Wednesday, November 25, 2020

487. A Century of Art (1)

In June-July 1911, the Grafton Galleries were the venue for an exhibition sponsored by the International Society of Sculptors, Painters, and Gravers, curated by Charles Ricketts and Charles Shannon. The run-up to and the festivities surrounding the coronation of George V and his wife Mary coincided with the opening days of the exhibition, which was therefore poorly attended and closed at a loss. Carfax & Co. published a booklet in which Ricketts published his 'personal observations'. Only the preface of A Century of Art 1810-1910 was reprinted in Ricketts's Pages on Art; the text of the other thirty pages was not.

Room I contained works by French artists. Room II contained paintings by Raeburn, Lawrence, Turner, followed by the Pre-Raphaelites. Paragraphs about the latter group of artists are presented below.

A Century of Art [by Charles Ricketts]

The end of the forties was to witness the advent of a new group of artists, since become famous as the Pre-Raphaelites. The consideration of this extraordinary school can be made here on some of the most typical specimens of their work. [...] 

Nadar, Eugène Delacroix (c. 1857)

Within its self-imposed conditions Pre-Raphaelitism might be described as the emphasis of the aspect of things which has become possible in an age whose eyesight had been modified by science. This ideal was in itself not far removed from  that of certain great Florentines, and a scrupulous study of the minutest facts had been continuous in the art of the primitive Flemings. Delacroix, who lived to see specimen works of the English Pre-Raphaelites and to praise them highly, was quick to receive the relation between the old art of Flanders and the new, dry English School, as it was then called. With that nimbleness and clearness of perception which seems characteristic of great Frenchmen, he recognised that if the earlier British School had in a sense developed upon the traditions of Rubens and Vandyck, who were Flemings, the new school had not swerved from the same Northern source of technical inspiration. Other elements escaped his analysis; these he rightly considered new; remained one other of which he could have no knowledge—i.e., the source of the imaginative impulse behind these works. If the church had inspired the Flemish primitives, a new religious fervour touched Pre-Raphaelitism also, but with the exception of Holman Hunt this was transitory, not essential to the success or character of the movement; it was perhaps merely a part of the improvised mediaeval scheme which Chatterton had played with, and in so doing brought English thought to a new knowledge of itself. Pre-Raphaelitism owes a debt to Keats; is has benefited by the poignant vision of nature which he has revealed during those few years in which he lived.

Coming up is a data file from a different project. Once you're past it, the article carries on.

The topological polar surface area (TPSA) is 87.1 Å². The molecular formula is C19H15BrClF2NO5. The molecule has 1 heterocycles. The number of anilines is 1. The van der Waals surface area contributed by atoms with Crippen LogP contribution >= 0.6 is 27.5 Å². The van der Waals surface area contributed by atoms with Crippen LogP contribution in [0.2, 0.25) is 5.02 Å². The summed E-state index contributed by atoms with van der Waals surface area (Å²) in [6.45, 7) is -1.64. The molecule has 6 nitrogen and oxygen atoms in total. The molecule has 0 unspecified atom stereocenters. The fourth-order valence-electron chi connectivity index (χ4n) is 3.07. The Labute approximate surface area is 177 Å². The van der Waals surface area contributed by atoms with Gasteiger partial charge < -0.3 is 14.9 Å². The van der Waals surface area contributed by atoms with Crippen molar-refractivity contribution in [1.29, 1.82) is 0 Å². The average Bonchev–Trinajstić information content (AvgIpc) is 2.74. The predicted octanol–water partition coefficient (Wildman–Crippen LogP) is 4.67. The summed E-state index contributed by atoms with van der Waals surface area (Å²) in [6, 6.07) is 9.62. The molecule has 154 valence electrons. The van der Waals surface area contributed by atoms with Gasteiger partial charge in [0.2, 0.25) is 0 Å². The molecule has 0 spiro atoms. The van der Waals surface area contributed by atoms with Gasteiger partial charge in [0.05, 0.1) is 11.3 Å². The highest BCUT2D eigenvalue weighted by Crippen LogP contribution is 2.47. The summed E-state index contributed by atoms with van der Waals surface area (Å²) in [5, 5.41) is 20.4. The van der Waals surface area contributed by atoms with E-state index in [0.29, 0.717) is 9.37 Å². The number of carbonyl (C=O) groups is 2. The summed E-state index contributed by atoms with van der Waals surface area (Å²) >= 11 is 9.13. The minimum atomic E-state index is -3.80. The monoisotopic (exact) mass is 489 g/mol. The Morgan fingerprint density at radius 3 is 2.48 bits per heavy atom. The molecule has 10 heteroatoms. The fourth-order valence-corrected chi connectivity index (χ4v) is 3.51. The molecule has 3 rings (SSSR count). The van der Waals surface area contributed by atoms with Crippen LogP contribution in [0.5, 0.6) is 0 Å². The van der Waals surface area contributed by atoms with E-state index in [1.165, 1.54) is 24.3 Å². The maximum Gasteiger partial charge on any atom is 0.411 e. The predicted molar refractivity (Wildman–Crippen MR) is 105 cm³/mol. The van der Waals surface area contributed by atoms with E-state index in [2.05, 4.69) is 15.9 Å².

The love of analyses , the power to transmute facts into something more, the brilliant self-confidence of youth, its noble scrupulousness and feeling of wonder, can be found in Pre-Raphaelitism. Delacroix said of it, "This art is young and we in France are very old." 

William Holman Hunt,  'The Hireling Shepard' (1851)
[Manchester Art Gallery]
[Gnu Free Documentation License]

It was the influence of Keats that sweetened for a while the stubborn Protestant outlook of Holman Hunt, in whom the mystical fervour and sense of fact of a new John Bunyan seems once more among us. Beyond doubt, Hunt's example was a bracing one upon the school. His "Hireling Shepard" (No. 42) is perhaps his most typical or admirable work—it is a priceless specimen of British thought and art.

Ford Madox Brown, 'Waiting' (1851-1855)
[Walker Art Gallery]

He has been described as the conscience of the movement; he was certainly its founder. Late in life Madox Brown hugged the idea that to his early efforts should be ascribed the origin of Pre-Raphaelitism. Without Hunt and Rossetti, Madox Brown would never have painted pictures which one might consider Pre-Raphaelite; at the most he would have remained preoccupied with analogous efforts and experiments in Flanders and Germany to renounce ripe colour, free brush-work, and rich shadows. His "Christ washing the Feet of Peter" (No. 40), the exquisite little picture "Waiting" (No. 61), show him at his best and as a technical follower of Hunt. The more delicate  skill, the greater nimbleness and sensitiveness of eye and mind make of J.E. Millais the more constantly successful exponent of Pre-Raphaelitism in its first phase. The "Ferdinand and Ariel" (No. 48) is extreme in its tendencies; it is less important than the incomparable "Ophelia" or "The Carpenter's Shop;" less emotional in vision than "The Eve of St. Agnes" or the "Autumn Leaves." It is, however, typical of early Pre-Raphaelite tendencies; its is nearer Keats than Shakespeare, which is illustrates, nearer to Chatterton than to Keats, more wholly English in temper, since Italy counts in Shakespeare and Greece with Keats.